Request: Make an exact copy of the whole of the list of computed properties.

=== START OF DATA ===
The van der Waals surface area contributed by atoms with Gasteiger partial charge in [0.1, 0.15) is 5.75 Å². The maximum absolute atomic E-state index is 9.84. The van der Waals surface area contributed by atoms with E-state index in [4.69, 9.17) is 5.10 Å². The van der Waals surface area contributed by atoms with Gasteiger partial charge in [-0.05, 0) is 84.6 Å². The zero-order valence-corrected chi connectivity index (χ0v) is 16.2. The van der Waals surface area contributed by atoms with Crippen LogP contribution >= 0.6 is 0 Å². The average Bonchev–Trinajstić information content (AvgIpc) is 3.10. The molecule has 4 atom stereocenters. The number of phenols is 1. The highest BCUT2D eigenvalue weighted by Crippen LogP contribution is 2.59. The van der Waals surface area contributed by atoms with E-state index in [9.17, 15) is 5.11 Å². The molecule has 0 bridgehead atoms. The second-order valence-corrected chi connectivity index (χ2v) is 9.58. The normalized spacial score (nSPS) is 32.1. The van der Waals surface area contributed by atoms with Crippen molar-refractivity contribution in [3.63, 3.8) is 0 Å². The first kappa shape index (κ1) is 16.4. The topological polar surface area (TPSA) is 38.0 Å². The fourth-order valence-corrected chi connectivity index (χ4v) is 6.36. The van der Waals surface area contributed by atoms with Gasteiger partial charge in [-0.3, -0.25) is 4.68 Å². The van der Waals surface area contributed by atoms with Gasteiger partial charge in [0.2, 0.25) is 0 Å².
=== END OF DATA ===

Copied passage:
The van der Waals surface area contributed by atoms with Gasteiger partial charge in [0.1, 0.15) is 5.75 Å². The maximum absolute atomic E-state index is 9.84. The van der Waals surface area contributed by atoms with E-state index in [4.69, 9.17) is 5.10 Å². The van der Waals surface area contributed by atoms with Gasteiger partial charge in [-0.05, 0) is 84.6 Å². The zero-order valence-corrected chi connectivity index (χ0v) is 16.2. The van der Waals surface area contributed by atoms with Crippen LogP contribution >= 0.6 is 0 Å². The average Bonchev–Trinajstić information content (AvgIpc) is 3.10. The molecule has 4 atom stereocenters. The number of phenols is 1. The highest BCUT2D eigenvalue weighted by Crippen LogP contribution is 2.59. The van der Waals surface area contributed by atoms with E-state index in [9.17, 15) is 5.11 Å². The molecule has 0 bridgehead atoms. The second-order valence-corrected chi connectivity index (χ2v) is 9.58. The normalized spacial score (nSPS) is 32.1. The van der Waals surface area contributed by atoms with Crippen molar-refractivity contribution in [3.63, 3.8) is 0 Å². The first kappa shape index (κ1) is 16.4. The topological polar surface area (TPSA) is 38.0 Å². The fourth-order valence-corrected chi connectivity index (χ4v) is 6.36. The van der Waals surface area contributed by atoms with Gasteiger partial charge in [-0.3, -0.25) is 4.68 Å². The van der Waals surface area contributed by atoms with Gasteiger partial charge in [0.2, 0.25) is 0 Å².